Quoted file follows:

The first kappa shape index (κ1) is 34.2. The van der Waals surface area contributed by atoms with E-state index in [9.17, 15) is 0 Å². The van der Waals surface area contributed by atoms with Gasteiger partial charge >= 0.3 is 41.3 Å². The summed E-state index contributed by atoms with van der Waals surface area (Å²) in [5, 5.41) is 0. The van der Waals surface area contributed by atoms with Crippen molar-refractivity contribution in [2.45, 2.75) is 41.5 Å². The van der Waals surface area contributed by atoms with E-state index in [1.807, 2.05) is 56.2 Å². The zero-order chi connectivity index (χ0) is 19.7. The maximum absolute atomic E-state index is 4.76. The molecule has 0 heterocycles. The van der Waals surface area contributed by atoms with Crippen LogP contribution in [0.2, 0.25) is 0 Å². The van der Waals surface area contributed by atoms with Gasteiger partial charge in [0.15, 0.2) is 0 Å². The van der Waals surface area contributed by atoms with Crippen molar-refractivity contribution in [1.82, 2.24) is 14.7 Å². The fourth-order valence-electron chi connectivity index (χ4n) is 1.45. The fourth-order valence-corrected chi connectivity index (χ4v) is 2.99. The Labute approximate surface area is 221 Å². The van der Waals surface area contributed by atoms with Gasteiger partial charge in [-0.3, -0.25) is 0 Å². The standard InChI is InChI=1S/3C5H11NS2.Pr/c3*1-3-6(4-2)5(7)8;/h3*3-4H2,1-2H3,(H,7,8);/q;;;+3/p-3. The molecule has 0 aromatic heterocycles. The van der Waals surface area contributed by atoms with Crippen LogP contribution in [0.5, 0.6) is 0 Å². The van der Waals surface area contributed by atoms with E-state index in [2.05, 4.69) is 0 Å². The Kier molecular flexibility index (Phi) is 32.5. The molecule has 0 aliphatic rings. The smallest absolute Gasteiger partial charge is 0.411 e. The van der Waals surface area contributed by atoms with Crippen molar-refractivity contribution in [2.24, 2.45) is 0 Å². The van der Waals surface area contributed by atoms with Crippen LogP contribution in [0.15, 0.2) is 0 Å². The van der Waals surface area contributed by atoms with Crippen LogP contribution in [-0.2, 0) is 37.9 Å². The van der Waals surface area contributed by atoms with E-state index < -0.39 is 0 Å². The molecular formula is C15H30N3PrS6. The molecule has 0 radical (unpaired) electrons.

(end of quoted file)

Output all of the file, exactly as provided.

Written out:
The first kappa shape index (κ1) is 34.2. The van der Waals surface area contributed by atoms with E-state index in [9.17, 15) is 0 Å². The van der Waals surface area contributed by atoms with Gasteiger partial charge >= 0.3 is 41.3 Å². The summed E-state index contributed by atoms with van der Waals surface area (Å²) in [5, 5.41) is 0. The van der Waals surface area contributed by atoms with Crippen molar-refractivity contribution in [2.45, 2.75) is 41.5 Å². The van der Waals surface area contributed by atoms with E-state index in [1.807, 2.05) is 56.2 Å². The zero-order chi connectivity index (χ0) is 19.7. The maximum absolute atomic E-state index is 4.76. The molecule has 0 heterocycles. The van der Waals surface area contributed by atoms with Crippen LogP contribution in [0.2, 0.25) is 0 Å². The van der Waals surface area contributed by atoms with Gasteiger partial charge in [0.15, 0.2) is 0 Å². The van der Waals surface area contributed by atoms with Crippen molar-refractivity contribution in [1.82, 2.24) is 14.7 Å². The fourth-order valence-electron chi connectivity index (χ4n) is 1.45. The fourth-order valence-corrected chi connectivity index (χ4v) is 2.99. The Labute approximate surface area is 221 Å². The van der Waals surface area contributed by atoms with Gasteiger partial charge in [-0.3, -0.25) is 0 Å². The standard InChI is InChI=1S/3C5H11NS2.Pr/c3*1-3-6(4-2)5(7)8;/h3*3-4H2,1-2H3,(H,7,8);/q;;;+3/p-3. The molecule has 0 aromatic heterocycles. The van der Waals surface area contributed by atoms with Crippen LogP contribution in [0.5, 0.6) is 0 Å². The van der Waals surface area contributed by atoms with E-state index in [2.05, 4.69) is 0 Å². The Kier molecular flexibility index (Phi) is 32.5. The molecule has 0 aliphatic rings. The smallest absolute Gasteiger partial charge is 0.411 e. The van der Waals surface area contributed by atoms with Crippen molar-refractivity contribution in [2.24, 2.45) is 0 Å². The van der Waals surface area contributed by atoms with Crippen LogP contribution in [0.15, 0.2) is 0 Å². The van der Waals surface area contributed by atoms with Crippen LogP contribution in [-0.2, 0) is 37.9 Å². The van der Waals surface area contributed by atoms with E-state index < -0.39 is 0 Å². The molecular formula is C15H30N3PrS6. The molecule has 0 radical (unpaired) electrons.